So, is it too late in the season to post a Strawberry-Rhubarb crisp recipe that I made?  I can't believe that Fall is almost here!

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Saturday, September 1, 2012

Slow-Grilled Smoky Beef Brisket with Beer-Based Mopping Sauce and Homemade BBQ Sauce

Ohmygosh! I almost forgot about sharing this recipe that my husband made, back in May. Today, is the "unofficial" end of summer, in our part of the hemisphere. Though, I'm not so sure I'm going to play by the rules.

(Pssssssst. I wear white after Labor Day.)  We are known to grill in October and November. We can, still, buy fresh strawberries in September.   Our Weber grill doesn't get it's winter cover for at least another month, so we shall continue to grill

There's a local restaurant that serves excellent brisket, according to my husband.  It reminds him of his hometown of Kansas City, Missouri.  They slowly grill beef brisket, over oak wood-- nice and slow, for 15-20 hours.  It's served with sauce on the side, and Craig gauges the quality of smoked brisket by the "smoke rings".

While my husband is the first to admit that he's not a cook, he has done a fine job of learning how to grill.  We give all the credit to this book:

The step-by-step photos has helped the two of us to better understand how to use our Weber grill, how to use indirect heat and how to work with wood chips, to create that smokey flavor that we've come to love so much.
Because of the size of our brisket, this took close to three hours to make (the recipe said 4-5 hours), but it's worth the effort.  I made the rub in the recipe from this book.  (If you want more details on how we use indirect heat, for grilling, click here.)  I decided to make a beer-based mopping sauce, to keep the meat moist as it slow cooked.  We mopped the brisket about every 20-30 minutes. NOTE: This was our first time working with a mopping sauce.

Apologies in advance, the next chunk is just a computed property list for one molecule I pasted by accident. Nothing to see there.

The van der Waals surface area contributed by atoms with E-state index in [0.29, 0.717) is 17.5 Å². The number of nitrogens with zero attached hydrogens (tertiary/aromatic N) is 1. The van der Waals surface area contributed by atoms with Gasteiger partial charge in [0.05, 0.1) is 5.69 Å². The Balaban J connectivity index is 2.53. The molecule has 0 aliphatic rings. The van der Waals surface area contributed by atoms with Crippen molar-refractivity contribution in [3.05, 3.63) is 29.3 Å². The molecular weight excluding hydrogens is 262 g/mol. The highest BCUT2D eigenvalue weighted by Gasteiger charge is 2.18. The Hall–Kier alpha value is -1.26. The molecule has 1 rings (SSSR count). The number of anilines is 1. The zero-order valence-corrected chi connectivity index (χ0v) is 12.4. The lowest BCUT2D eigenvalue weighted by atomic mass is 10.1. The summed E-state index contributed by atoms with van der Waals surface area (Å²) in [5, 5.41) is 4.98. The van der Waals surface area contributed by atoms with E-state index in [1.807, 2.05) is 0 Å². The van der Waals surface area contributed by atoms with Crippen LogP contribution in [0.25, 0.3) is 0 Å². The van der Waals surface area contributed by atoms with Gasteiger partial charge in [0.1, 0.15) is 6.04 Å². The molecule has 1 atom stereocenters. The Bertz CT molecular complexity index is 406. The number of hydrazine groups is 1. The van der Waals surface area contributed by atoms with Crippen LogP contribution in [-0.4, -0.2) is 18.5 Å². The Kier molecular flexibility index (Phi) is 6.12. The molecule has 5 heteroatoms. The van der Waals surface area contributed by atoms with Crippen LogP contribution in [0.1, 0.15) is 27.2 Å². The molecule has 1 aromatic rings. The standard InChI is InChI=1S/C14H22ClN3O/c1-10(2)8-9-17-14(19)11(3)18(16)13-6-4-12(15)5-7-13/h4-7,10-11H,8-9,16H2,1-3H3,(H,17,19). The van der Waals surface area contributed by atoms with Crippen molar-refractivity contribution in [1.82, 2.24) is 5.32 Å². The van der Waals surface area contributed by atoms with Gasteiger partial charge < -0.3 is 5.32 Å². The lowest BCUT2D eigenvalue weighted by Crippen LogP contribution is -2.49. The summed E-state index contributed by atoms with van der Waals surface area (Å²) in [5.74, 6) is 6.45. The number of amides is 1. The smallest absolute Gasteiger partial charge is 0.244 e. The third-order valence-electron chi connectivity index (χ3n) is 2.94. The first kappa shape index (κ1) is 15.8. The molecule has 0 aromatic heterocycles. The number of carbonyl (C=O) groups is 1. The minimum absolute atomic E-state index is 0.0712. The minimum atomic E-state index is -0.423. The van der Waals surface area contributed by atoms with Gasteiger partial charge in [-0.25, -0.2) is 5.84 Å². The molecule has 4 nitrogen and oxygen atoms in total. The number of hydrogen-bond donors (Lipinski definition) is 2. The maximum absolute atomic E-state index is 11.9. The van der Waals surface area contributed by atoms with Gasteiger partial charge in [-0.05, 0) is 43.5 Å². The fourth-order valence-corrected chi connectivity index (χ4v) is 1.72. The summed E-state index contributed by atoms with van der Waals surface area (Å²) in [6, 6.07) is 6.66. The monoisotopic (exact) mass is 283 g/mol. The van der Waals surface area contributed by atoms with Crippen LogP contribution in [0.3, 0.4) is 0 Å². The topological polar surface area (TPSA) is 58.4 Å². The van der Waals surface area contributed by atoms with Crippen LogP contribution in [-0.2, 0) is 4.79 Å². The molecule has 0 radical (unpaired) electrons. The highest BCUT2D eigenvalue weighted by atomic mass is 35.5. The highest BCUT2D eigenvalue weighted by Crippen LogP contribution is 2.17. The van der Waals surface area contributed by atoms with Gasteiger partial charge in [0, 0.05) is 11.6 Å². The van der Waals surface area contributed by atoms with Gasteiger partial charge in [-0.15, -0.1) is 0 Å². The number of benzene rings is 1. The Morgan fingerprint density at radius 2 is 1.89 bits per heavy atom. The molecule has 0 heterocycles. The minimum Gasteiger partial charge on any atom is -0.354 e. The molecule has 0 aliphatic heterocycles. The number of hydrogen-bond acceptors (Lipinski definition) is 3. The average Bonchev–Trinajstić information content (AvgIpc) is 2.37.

We're not big fans of vinegar based sauces, but this mopping sauce was less "tart". The sauce has beer, cider vinegar, water, vegetable oil, BBQ dry rub, Worcestershire sauce and coarsely ground pepper.

I finally had an excuse to use this BBQ accessory.

While the brisket was slow cooking, I decided to make a BBQ sauce to go with it.  I found the recipe here

The ingredients list sounded like it would be a good blend of savory, sweet and smokey.

As most barbecue sauce, we always begin with sauteed onions.  Here, we add bell peppers, chili and garlic powder.  We add ketchup and chili sauce...

Apple cider vinegar, brown sugar, lemon juice and honey...

Last, but not least, Maple Syrup (not pancake syrup).

A little bit smokey and sweet.  Ready to go.

Craig adds more coals, about every 45 minutes, which he pre-starts in the a chimney.  He also adds wood chips that have been soaked in water for at least 15 minutes. He pats the chips dry, so that they don't put out the coals.